Editorial June 2003 Issue

The Flail of Spring

Do you remember spring in grade school, when the academics had started to be serious enough that there was only a bit of recess to look forward to, and time passed with absurd slowness, like something melting off a Dali clock? The spring air crept in the windows with the smell of new leaves and fertile turf, and as you sat there puzzling over some incredibly tedious series of fractions or verbs, you were occasionally afflicted with a physical pang down low in the abdomen, maybe a mini-rush of adrenaline, that made you want so badly to dash outside for a ballgame that you had to chew several pencils to shards just to keep from bolting out the door?

I still get that weird pang, and still have the same trouble staying in my seat in the spring. Boats are calling. This year, though, the pang is more acute, and I think I've made a valuable scientific and medical discovery: The pang is not weather-dependent. So it must be nurture, not nature.

As I write in late April, this interminable winter is still taking sullen swipes at us. It's been impossible to paint or varnish around here, and in fact it's been raining so much that most people haven't even bothered to take the covers off. TraveLifts everywhere are idle and dripping.

If it's not raining, it's cold and blowing. You can see loosened sections of tattered blue tarp here and there, and flailing motions underneath, but there's been a near-complete lack of those blue, cool-breeze, warm-sun days when the tarps are off and there are tires crunching on the gravel in the yard; aluminum ladders being extended, freed halyards clanging, someone with an electric buffer going, someone walking by with coffee and donuts, someone with a radio on...I'm working entirely from memory.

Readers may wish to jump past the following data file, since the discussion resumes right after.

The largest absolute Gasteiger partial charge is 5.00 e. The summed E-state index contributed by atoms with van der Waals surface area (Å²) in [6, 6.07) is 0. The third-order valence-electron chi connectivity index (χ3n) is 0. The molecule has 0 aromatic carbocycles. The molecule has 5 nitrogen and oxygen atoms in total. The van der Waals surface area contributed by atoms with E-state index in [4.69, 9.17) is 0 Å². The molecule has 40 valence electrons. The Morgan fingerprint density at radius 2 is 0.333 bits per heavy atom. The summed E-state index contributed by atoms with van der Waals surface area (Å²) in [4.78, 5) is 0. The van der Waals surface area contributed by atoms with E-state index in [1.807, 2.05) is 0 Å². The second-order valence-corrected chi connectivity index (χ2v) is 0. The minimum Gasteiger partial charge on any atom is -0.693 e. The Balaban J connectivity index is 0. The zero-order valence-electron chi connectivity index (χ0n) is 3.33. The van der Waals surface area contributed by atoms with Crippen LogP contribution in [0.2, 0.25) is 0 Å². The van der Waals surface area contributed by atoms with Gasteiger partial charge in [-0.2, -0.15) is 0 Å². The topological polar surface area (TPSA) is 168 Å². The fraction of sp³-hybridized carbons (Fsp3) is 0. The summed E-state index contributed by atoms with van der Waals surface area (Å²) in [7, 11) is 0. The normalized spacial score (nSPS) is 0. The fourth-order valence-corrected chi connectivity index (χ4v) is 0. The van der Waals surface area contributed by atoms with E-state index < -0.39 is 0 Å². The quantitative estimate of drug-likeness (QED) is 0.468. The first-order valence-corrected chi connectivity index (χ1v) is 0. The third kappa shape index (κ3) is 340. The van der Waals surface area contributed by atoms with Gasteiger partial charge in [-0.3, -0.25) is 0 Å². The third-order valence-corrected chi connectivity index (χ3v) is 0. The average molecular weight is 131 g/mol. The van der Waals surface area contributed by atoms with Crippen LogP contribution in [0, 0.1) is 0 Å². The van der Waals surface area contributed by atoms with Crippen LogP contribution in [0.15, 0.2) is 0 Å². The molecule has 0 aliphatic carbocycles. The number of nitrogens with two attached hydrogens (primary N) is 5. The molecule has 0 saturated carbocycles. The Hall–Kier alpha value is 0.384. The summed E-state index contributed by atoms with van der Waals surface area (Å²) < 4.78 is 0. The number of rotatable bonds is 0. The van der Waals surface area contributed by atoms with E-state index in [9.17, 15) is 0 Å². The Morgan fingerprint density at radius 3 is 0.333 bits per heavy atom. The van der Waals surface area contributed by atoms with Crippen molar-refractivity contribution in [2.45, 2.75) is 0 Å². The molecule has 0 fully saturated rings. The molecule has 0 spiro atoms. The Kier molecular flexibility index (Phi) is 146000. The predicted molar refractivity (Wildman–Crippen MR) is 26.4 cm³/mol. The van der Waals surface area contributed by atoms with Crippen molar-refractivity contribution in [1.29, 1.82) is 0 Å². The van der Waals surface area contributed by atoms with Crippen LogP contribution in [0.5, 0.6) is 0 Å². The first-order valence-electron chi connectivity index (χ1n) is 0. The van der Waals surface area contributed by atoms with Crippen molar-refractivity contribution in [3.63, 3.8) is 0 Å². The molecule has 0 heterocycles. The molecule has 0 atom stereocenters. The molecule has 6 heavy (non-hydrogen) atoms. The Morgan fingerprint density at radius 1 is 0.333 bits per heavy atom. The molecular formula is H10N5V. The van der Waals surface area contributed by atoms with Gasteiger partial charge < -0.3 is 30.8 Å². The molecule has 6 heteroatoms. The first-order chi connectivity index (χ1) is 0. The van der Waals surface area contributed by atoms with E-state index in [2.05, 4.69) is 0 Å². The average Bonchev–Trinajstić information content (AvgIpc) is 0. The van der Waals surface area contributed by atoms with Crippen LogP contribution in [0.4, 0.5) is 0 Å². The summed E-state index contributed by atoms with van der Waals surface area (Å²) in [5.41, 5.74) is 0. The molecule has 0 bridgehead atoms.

We did get a nice day a couple of weekends ago, but as all those people with all those pangs rushed outdoors to try to get a few things done, it occasioned a traffic jam so intense throughout New England that no one actually arrived anywhere.

I had visions of being in the water by now, with bottom painted, topsides waxed, bikini-clad test engineers lounging. But so far, all I've been able to do, like everyone else in the area, is rush out and flail for a few minutes or hours in the spaces between weather events.

The new test boat seems to have only one minor deck leak, and I'm pretty sure I know where it's coming from. Otherwise it's nice and dry, even after the winter-long inundation. It has a deck-stepped mast with gobs of sealant covering the holes where wires come in. The hull-deck joint and toerail are obviously in good shape, as are the ports. There's no mildew, with good ventilation through louvers in the top companionway slat.

I have managed to put some cleaning supplies on board. I've put in a new battery box and battery, and traced and tagged some wires. I've figured out how to worm myself in and out of some difficult spaces where I'll need to be spending some quality time. I've discovered that the jib halyard has either slipped its sheave, or the sheave has seized up. Either way, the fix-it job will let me get to know the mast.

I removed the old name, taking care not to look at it fully as I did so, lest it have a Medusa-like effect, and got rid of the vinyl letter residue with Goof-Off, a fairly aggressive stripper and adhesive remover from Valspar (see www.goof-off.com). The stuff works well enough to tempt me to try removing at least some of the vinyl graphics that advertise Beneteau on the topsides and cabin trunk (since they ain't payin' me to display them). But it could be that the graphics have shielded the original gelcoat, and that if I remove them now, the advertising will just stand out extra-white. Even then, maybe some polishing compound will work. Nick Nicholson has a good article on topside maintenance starting on page 12, and I've been studying that. I'm off between downpours to find some 3M Finesse-It II.


-Doug Logan

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